Iranian reformists and liberals worldwide can be forgiven for thinking that the election and crackdown last summer strengthened the hardliners. In the short term, they're right: Mahmoud Ahmadinejad is still president and his opposition has gone to ground. In the long run, though, they may have already won the battle: Ayatollah Ali Khamenei is likely to be the last all-powerful Supreme Leader of the Islamic republic, even if the theocratic system manages to survive this tumult. (Article continued below...)
A not-so-quiet debate is now brewing inside the seminaries of Qum, Iran's religious capital, over how to abolish the post, the velayat-e faqih, which Ayatollah Ruhollah Khomeini assumed when he established the Islamic republic in 1979. Khomeini asserted that his role as the ultimate political and religious authority was effectively endorsed by God, the Prophet Muhammad, or by his last legitimate heir, the Twelfth Imam, whom Shiites believe went into hiding in 941 to escape rival Sunni caliphs but will return to earth to usher in an era of peace and justice.
Despite Khomeini's immense scholarly authority, revolutionary prestige, and religious charisma, his radical interpretation of traditional Shiite practice provoked enormous unease among Iran's most senior clerics. Many held to the traditional view that, in the absence of the Twelfth Imam, political power was always illegitimate—while religious thinkers now say they always worried that the claim of divine rule would contradict the principles of a republic, even an Islamic one. Khomeini was able to pacify his critics because of his enormous power and influence over the Iranian population and his respect among Sunnis and Shiites worldwide.
But now the hapless behavior of his successor, Khamenei, has sapped that goodwill. Khamenei's response to the massive election demonstrations this past summer reaffirmed a longstanding but secretive belief among a majority of Iran's religious teachers and scholars: supreme clerical rule, no matter who is at the helm, can lead only to despotism and should be abolished. There can be no absolute power because, as Khamenei showed, men are fallible. It's well enough understood outside Iran that those clerics have found common cause with the street demonstrators; what the rest of the world hasn't realized yet is that they also want Khamenei gone.
Leading the current campaign against the institution of velayat-e faqih is Grand Ayatollah Hussein Ali Montazeri, who became a pillar of the opposition movement this summer, and his protégé Mohsen Kadivar, a renowned religious scholar who was imprisoned in Iran for his views on this subject and now teaches at Duke University.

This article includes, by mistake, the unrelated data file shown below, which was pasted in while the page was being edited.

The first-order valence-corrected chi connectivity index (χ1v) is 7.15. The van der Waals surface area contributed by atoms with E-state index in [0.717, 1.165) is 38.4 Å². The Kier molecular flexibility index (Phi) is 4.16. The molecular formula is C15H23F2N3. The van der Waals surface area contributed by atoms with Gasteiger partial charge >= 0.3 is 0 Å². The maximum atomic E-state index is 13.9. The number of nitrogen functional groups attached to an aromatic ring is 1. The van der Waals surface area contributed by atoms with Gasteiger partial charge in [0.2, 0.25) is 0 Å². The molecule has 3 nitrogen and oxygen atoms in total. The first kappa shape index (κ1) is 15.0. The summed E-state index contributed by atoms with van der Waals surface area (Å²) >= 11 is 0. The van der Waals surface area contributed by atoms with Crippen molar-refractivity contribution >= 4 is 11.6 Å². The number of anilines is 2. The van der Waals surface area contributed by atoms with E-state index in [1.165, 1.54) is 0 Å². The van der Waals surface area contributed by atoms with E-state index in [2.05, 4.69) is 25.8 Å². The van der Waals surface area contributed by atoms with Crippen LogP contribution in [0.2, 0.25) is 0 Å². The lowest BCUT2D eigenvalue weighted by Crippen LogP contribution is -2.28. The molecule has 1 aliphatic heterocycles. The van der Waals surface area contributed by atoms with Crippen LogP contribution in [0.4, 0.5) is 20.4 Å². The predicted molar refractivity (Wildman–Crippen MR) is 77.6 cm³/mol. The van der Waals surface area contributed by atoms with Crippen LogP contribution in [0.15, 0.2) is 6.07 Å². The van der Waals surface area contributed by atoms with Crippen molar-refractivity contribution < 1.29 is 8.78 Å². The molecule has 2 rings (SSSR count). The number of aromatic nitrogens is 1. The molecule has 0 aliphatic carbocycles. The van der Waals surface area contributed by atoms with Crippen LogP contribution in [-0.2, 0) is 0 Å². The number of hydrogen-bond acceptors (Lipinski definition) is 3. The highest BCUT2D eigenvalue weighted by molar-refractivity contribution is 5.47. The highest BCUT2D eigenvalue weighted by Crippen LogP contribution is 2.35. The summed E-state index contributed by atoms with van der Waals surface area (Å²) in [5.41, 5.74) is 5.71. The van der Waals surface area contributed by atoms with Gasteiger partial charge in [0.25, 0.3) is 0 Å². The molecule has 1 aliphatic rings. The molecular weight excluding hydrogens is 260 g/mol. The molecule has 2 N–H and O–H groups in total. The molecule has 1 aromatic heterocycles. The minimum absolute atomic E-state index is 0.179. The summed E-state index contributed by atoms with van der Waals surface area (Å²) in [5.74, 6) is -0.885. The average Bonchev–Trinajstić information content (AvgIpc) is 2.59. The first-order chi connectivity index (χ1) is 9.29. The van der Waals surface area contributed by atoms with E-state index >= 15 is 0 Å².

Recently Montazeri has made several harsh statements, arguing that the post of Supreme Leader was like worshipping multiple gods and saying the Supreme Leader is legitimate only if he has popular support among the people. These statements are direct criticisms of Khamenei: "What we have is a military velayat, not a [religious] velayat," Montazeri wrote, referring to the enormous power Khamenei has given Iran's Islamic Revolutionary Guards Corps, which, under Khamenei's direct control, has brutally repressed demonstrators, human rights activists, and opposition journalists.
Montazeri, whom Khomeini had first tapped to succeed him before sidelining him in favor of Khamenei, has long maintained that Khomeini was incorrect in believing a supreme jurist could be appointed by God. Alarmed by the rise of despotism in Iran during the years right before Khomeini's death, Montazeri—in private letters to Khomeini, as well as interviews and speeches—criticized Iran's behavior in the Iran-Iraq war and declared that Iran's attempt to export the Islamic revolution had isolated the country. This prompted a vicious campaign against him that continues today, and yet he has remained one of the most respected and authoritative critics of the Islamic system—inside and outside Iran. He has also objected to the near-absolute power Khomeini gave to the post shortly before his own death and Khamenei's succession; he believes the Leader should be bound by law and be accountable to the people through elections.